Sunday, August 08, 2010
In Kalona, Iowa there reside the Amish, a community of people who live in Medieval conditions without electricity or cars or phones, or any of the modern aspects of life. They live like that by choice. They still use horse buggies to move around and to carry their heavy loads, and they use Medieval methods in agriculture without any machinery or electrical appliances. Their youth go to school, but it is a different kind of school, not the public type, and by the age of sixteen they are married and have children.
People from the city like to go there and spend a day buying form their organic produce and meats. Everything there is cheaper, but you have to pick the produce yourself and you can if you like slaughter your own cow or chickens or goats or lambs then let them clean and cut it for you. You can also get fresh milk and fruits. Everything from there tastes better because they don't use any pesticides or artificial fertilizers. Now that is real organic.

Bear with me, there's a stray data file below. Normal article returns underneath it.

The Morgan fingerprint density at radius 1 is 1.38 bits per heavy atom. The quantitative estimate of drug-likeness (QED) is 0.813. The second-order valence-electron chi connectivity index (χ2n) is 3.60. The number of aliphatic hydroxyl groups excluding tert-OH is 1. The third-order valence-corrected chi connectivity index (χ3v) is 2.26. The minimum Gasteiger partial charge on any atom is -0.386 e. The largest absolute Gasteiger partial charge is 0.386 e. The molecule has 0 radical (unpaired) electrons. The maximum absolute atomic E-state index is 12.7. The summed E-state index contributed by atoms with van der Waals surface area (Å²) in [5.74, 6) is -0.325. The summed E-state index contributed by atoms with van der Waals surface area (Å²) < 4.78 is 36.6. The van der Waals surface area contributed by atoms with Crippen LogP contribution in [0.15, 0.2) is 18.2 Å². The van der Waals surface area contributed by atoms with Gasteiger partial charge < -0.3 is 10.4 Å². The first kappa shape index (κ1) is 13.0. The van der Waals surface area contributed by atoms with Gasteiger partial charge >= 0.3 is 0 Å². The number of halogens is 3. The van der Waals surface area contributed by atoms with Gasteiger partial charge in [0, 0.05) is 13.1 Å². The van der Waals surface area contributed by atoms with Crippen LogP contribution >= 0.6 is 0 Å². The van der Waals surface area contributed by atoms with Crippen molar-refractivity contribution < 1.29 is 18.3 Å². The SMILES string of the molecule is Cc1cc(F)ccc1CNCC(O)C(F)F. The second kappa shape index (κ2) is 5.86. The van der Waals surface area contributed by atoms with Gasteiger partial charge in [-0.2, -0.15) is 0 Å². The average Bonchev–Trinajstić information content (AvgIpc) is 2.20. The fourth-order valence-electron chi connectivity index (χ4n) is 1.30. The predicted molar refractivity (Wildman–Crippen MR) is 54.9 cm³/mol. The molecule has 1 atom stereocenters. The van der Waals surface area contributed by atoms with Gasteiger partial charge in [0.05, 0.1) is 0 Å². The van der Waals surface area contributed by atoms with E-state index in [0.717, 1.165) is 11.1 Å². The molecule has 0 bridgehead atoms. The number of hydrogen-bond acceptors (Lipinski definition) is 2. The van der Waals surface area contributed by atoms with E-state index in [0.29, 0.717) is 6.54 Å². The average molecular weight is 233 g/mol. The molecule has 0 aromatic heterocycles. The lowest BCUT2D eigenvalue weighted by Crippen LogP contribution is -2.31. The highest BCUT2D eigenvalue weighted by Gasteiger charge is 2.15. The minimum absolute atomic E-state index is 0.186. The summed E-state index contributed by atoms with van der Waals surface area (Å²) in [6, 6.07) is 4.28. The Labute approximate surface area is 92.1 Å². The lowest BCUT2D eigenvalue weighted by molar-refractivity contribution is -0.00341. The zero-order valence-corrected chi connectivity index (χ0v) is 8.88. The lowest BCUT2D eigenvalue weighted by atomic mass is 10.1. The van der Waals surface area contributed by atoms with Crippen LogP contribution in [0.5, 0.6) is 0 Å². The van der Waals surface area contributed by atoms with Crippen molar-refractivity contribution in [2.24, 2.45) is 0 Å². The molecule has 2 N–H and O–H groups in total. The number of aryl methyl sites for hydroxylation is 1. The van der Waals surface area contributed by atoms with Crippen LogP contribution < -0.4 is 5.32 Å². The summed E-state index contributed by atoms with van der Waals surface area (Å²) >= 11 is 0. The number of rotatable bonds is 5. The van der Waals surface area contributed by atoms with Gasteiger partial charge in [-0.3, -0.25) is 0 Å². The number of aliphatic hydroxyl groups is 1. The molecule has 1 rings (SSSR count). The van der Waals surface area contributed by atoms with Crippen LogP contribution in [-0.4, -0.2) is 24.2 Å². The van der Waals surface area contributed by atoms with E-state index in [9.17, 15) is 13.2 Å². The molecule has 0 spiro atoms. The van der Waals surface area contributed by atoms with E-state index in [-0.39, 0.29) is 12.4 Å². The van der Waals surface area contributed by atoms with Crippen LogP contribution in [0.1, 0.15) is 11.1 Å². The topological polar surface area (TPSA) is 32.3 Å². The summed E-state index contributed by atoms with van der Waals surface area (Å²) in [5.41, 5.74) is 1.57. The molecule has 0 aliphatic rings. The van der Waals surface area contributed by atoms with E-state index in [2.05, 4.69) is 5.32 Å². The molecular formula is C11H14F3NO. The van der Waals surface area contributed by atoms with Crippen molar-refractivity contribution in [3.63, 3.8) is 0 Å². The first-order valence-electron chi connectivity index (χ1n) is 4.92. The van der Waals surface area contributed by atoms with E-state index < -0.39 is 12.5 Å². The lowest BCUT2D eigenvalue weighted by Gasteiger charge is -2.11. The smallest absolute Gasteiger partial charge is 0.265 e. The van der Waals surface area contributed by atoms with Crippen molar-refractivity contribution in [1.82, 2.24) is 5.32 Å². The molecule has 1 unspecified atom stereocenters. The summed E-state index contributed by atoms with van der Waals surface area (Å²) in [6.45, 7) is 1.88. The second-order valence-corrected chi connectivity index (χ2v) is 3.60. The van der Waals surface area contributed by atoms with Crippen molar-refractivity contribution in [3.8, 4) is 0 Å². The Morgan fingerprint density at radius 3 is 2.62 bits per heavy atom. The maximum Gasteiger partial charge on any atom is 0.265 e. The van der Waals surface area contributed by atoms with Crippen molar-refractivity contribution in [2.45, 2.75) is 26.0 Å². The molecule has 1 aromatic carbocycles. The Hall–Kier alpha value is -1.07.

Saturday, June 26, 2010
The weather is Cedar Rapids these days is reminiscent of that of summer of 2008 when the city was flooded. It has been storming for several days now and the river level is rising again. Although no flooding occurred yet, but it is quite possible that it can happen. Today for example is hot and humid, and storms occurred last night and are possible again tonight. This makes it hard to do outdoors activities in the summer.
In addition to the lack of outdoors activities there is another problem with stormy weather here, and that is lack of sunshine. For several days the sun did not come through the thick dark clouds and when it came out like today it was so hot and humid that you wish it did not come out.
I should not complain because it could be much worse, but summer this year is surely not as nice as it was last year. So we will have to enjoy what we can and hope for the best.
Sunday, June 13, 2010